Regardless of whether Siri or Alexa added it to your calendar, today, Aug. 14, marks the 84th "birthday" of the most storied social program in our nation's history: Social Security.
When the Social Security Act was signed into law on Aug. 14, 1935, by President Franklin D. Roosevelt, it was unclear just how important this program would become. Today, it's responsible for issuing more than 63 million benefit checks each month, 70% of which go to retired workers, and according to an analysis from the Center on Budget and Policy Priorities, it keeps more than 22 million people out of poverty, including over 15 million retired workers.
When crafted in the mid-1930s and signed into law, Social Security was initially designed to provide a financial foundation for older workers who could no longer provide for themselves. But the program has evolved substantially since then, and now provides for more than just elderly workers.
In addition to covering retired workers, the spouses of retired workers and their young children may also be eligible for benefits. The program also provides survivor's insurance in the event of the untimely passing of a household's economic breadwinner. Today, more than 5.9 million people receive a monthly survivor benefit that averages about $1,196.
Furthermore, the Amendments of 1956, signed into law by President Dwight Eisenhower, assured that certain Americans with long-term disabilities would have some form of financial protections. It's been estimated by the Social Security Administration that 90% of today's working Americans between the ages of 21 and 64 have disability insurance protection from Social Security, with 96% of those aged 20 to 49 covered by survivor's insurance protection.
In other words, it's a near-certainty that elderly, disability, and widowed poverty rates would be considerably higher if Social Security did not exist.
The best gift Social Security can provide
Even though it's Social Security's birthday, and birthdays are usually a time reserved for receiving gifts, it's Social Security that continues to do the giving.
Despite facing a number of well-known problems outlined in the latest annual report from the Social Security Board of Trustees, the greatest gift that Social Security can provide to workers who'll qualify for a retirement benefit is the certainty of receiving said benefit.
While it's true that the Board of Trustees expects Social Security to expend more than it collects in revenue in 2020 -- and it remains very likely that the program's net-cash outflow will expand with each passing year -- the great news I can pass along is that Social Security has virtually no chance of going bankrupt, short of Congress completely changing how the program is funded.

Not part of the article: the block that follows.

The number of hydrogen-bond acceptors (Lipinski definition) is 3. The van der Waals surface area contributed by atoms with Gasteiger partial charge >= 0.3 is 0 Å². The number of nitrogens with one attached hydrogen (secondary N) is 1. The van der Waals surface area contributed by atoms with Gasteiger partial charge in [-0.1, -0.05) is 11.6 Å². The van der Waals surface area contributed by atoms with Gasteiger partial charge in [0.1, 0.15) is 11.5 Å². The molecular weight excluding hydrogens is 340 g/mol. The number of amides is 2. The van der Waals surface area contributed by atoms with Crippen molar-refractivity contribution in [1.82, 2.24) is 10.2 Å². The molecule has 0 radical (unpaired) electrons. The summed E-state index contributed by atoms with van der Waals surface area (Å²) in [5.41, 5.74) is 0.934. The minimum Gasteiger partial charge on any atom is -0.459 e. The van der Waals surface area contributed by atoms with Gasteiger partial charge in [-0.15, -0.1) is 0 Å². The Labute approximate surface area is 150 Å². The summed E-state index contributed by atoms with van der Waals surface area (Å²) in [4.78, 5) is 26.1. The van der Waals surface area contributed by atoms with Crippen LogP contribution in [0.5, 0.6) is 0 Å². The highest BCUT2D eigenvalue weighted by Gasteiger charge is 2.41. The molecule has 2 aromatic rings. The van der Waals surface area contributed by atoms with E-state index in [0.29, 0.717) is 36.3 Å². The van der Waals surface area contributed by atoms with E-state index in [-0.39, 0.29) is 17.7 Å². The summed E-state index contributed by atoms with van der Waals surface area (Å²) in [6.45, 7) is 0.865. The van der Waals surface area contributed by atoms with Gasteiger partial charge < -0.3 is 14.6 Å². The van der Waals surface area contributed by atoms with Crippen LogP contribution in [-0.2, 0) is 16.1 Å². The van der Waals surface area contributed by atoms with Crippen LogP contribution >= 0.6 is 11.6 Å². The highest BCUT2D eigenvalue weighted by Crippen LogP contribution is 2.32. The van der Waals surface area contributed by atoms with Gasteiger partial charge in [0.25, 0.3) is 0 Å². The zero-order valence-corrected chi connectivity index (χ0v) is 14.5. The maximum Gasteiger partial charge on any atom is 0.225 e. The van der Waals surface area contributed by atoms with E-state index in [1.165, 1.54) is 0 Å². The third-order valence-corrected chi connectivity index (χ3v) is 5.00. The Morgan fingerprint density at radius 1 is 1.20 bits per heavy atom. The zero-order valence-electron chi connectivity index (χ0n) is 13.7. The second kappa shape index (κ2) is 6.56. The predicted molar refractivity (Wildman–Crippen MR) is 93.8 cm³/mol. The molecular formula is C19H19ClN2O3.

Even in a worst-case scenario, such as the complete depletion of Social Security's nearly $2.9 trillion in asset reserves by 2035, Social Security would be able to survive with ease thanks to its two recurring sources of revenue: the 12.4% payroll tax on earned income and the taxation of Social Security benefits. As long as the American public continues to work and earn money, the payroll tax and the taxation of benefits, which provided $920 billion out of the $1 trillion collected in 2018, ensures that there will always be money to disburse to eligible beneficiaries. Regardless of whether you retire in five years or 50 years, Social Security will be there for you.
One Social Security issue that can't be overlooked
Where Social Security could falter, though, is in the sustainability of the current payout schedule.
Yes, you will receive a retired worker benefit if you earn the requisite number of lifetime work credits (40). However, there's no guarantee that what the program estimates you'll receive each month at full retirement age, or what you're currently receiving as a retired beneficiary (inclusive of cost-of-living adjustments), will stay the same after 2035. That's because Social Security is facing a $13.9 trillion cash shortfall between 2035 and 2093. Without any congressional action to address this shortfall, such as amending the program to bring in additional revenue, benefit cuts of up to 23% could be passed along to retired workers in order to sustain payouts through 2093.
No one wants to see their Social Security benefits cut, but it's particularly worrisome given that more than 3 out of 5 of today's retired workers lean on their payout to provide at least half of their monthly income, with 34% reliant on Social Security for essentially all of their income. These folks would be particularly exposed to a 23% haircut to their payout.
Now, there is hope that lawmakers come to the rescue and provide a bipartisan fix for Social Security, much in the way they did in 1983 during Ronald Reagan's administration. But considering how politically divided Washington is right now, a workable solution is far from guaranteed.
Thus, while Social Security will be here for a long time to come, you should be focused on reducing your reliance on this storied program.